Spring is here! If you’re like us, you’re ready for the warmer weather and the new life in the trees and flowers. In fact, there’s so much new life, that the pollen count goes way up—and maybe that’s how the phrase “spring cleaning” came into use! Regardless of what prompted the idea of spring cleaning, it can serve as a great time to review what we have and what we need to remove from our lives. That spring cleaning exercise can also have health benefits because a lot of the things we keep just aren’t good for us.
If you’re trying to help an older loved one with their spring cleaning, you might encounter some resistance. After all, the seniors who are part of “the greatest generation” grew up with rationing and learned how to save and reuse what they had. They could definitely teach us some lessons about being thrifty and recycling!
The Springs at Simpsonville‘s list of 10 items that are easy to keep, but that might need to be thrown out or replaced is a good place to begin . . . and you can take the opportunity to spend some quality time with your loved one and learn more about what’s important to him or her.
1. Daddy’s Chair
Or it might be your mom’s chair. But you know the one. It’s the one no one else ever uses. It is sacred and has likely been in the house for years. If your loved one has one of these, the cushion probably also has a permanent dent where it’s worn out. Take dad or mom shopping for a new one. Look for a chair with an appropriate height and firmness with sturdy arms so it’s easy for mom or dad to get in and out of the chair. Getting a new chair now might help prevent a fall later.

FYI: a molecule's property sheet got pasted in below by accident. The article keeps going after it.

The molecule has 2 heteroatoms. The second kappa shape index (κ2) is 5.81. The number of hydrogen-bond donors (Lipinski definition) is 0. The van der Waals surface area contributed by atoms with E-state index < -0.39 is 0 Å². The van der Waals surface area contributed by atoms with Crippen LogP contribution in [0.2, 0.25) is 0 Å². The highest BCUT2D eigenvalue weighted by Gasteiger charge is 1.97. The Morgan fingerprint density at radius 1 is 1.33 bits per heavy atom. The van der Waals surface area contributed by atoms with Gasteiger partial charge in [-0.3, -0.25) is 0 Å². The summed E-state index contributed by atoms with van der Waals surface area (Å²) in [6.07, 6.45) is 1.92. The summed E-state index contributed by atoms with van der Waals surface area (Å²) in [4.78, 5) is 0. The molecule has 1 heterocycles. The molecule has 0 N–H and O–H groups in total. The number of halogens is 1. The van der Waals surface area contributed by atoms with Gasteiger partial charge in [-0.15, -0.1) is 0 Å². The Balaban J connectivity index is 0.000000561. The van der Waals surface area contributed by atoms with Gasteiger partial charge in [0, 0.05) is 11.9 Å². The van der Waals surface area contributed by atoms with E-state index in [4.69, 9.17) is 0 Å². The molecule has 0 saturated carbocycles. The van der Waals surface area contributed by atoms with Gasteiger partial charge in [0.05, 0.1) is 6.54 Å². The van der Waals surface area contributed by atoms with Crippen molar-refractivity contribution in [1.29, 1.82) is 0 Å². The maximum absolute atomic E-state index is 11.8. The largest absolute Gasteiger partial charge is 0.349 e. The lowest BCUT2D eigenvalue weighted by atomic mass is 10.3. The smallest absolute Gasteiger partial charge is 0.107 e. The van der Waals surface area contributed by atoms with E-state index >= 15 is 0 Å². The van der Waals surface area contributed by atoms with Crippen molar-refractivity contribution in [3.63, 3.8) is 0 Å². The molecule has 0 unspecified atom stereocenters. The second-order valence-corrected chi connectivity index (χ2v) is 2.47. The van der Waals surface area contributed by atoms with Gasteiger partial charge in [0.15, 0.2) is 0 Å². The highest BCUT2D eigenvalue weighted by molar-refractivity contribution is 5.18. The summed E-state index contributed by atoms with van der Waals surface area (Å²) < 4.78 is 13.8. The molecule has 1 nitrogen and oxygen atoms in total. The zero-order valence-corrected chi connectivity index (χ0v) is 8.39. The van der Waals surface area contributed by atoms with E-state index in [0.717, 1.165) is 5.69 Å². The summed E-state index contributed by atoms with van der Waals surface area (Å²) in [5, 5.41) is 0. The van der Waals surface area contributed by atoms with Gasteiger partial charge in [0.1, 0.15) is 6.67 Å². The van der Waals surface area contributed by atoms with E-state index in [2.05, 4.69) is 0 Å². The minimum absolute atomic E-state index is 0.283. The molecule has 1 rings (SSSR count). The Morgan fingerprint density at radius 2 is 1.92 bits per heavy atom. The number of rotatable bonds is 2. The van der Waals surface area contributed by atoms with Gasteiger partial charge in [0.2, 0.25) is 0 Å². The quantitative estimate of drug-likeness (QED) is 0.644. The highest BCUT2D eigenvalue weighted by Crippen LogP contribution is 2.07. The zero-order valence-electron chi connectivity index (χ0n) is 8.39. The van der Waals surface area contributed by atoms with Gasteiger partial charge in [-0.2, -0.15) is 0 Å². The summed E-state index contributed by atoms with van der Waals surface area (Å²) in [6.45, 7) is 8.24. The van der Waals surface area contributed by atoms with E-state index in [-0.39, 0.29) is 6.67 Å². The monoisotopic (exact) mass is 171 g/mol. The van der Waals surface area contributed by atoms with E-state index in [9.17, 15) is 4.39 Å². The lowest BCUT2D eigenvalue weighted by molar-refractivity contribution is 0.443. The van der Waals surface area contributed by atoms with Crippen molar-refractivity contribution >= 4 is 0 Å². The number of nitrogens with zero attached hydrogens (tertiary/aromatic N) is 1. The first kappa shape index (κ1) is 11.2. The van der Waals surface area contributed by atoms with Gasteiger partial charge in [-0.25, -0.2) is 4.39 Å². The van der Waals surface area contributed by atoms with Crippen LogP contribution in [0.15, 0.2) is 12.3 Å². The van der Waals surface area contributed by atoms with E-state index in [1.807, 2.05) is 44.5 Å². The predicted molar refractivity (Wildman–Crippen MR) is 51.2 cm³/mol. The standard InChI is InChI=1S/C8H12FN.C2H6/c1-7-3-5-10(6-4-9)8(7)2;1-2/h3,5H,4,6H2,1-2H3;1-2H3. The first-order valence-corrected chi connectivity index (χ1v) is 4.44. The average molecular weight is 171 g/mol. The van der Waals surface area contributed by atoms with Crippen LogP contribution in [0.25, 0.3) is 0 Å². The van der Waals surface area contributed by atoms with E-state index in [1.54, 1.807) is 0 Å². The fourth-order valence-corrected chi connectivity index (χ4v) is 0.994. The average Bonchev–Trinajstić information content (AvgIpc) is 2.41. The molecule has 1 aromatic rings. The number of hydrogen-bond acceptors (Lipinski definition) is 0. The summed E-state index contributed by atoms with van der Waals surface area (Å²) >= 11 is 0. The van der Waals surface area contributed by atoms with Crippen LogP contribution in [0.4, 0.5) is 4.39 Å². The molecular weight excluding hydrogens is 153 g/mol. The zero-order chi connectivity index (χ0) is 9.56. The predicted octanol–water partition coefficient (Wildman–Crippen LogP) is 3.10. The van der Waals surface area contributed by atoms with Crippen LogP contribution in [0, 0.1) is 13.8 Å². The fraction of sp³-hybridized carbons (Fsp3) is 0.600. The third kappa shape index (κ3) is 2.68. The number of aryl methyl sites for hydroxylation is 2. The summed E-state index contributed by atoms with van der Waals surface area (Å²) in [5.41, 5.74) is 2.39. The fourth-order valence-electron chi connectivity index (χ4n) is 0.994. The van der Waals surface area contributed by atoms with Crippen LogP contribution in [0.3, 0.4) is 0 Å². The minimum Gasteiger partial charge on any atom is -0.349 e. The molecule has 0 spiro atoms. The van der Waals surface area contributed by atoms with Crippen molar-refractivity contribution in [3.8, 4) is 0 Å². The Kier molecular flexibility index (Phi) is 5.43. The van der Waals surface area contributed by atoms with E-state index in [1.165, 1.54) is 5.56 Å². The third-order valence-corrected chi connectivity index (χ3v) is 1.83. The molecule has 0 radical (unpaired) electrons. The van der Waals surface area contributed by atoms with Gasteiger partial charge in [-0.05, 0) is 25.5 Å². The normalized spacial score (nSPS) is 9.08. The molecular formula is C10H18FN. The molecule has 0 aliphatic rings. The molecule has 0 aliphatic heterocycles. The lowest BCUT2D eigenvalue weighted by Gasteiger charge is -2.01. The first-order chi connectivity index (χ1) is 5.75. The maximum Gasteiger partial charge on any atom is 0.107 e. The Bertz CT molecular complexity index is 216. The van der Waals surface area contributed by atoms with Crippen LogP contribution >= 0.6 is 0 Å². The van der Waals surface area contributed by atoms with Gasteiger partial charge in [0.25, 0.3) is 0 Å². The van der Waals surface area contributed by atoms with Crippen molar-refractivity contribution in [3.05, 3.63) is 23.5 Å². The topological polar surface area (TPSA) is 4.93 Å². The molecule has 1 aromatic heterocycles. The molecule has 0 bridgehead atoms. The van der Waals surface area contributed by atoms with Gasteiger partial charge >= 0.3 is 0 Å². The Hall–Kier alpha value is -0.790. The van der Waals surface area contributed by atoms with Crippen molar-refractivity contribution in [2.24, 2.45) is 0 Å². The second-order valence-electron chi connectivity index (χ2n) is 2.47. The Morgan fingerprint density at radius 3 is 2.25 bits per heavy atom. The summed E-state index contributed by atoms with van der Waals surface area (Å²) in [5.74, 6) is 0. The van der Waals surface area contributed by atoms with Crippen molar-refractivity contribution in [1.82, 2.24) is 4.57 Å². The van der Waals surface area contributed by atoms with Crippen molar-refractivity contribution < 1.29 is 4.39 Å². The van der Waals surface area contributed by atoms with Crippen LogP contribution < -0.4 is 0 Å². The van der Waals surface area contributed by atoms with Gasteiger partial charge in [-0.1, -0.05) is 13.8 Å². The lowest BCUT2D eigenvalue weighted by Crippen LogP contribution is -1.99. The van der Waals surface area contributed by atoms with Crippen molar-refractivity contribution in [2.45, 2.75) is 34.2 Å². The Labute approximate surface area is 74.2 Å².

2. Plastic Ware
It’s so easy to save those old margarine or food containers to reuse them for leftovers so you can just pop them in the microwave. That greatest generation mentality will also see reusing these plastic containers as being thrifty. We now know, though, that the containers aren’t safe to use over and over because of chemicals that can be released over time. Another factor in cleanliness, especially with older adults whose vision may be impaired, is that the containers can hold bacteria and be more difficult to clean if the container has grooves or ridges or lipped lids. Overall, it’s just safer to use other types of containers.
3. The Medicine Cabinet
Do you know what’s in your loved one’s medicine cabinet? Does he or she know what’s in there? Make spring cleaning an opportunity to go through the medicine cabinet with your loved one. Get rid of any expired medications or supplements. Get rid of any medications your loved one is no longer taking. Be sure to dispose of the medications in a safe manner (don’t flush them down the toilet) by putting them in used coffee grounds or kitty litter and sealing them in a plastic bag before throwing them in the garbage. Going through the medicine cabinet with your loved one also gives you a good opportunity to be sure she knows everything she’s taking and how to take it properly. You can also make a comprehensive list of medications she is taking to give to her doctor to ensure your list matches the doctor’s list. Read our recent article about how important it is for your primary care doctor to play a lead role in managing the medication list.
Want to feel better? What we wear can have a dramatic effect on our moods, and you may have thought about buying new clothes for your loved one, but when’s the last time he got new underwear? If a senior is isolated and doesn’t get out to shop on his own, underwear could be one of the last things anyone thinks to buy for him. Spring cleaning gives you a great excuse to throw out the old stuff!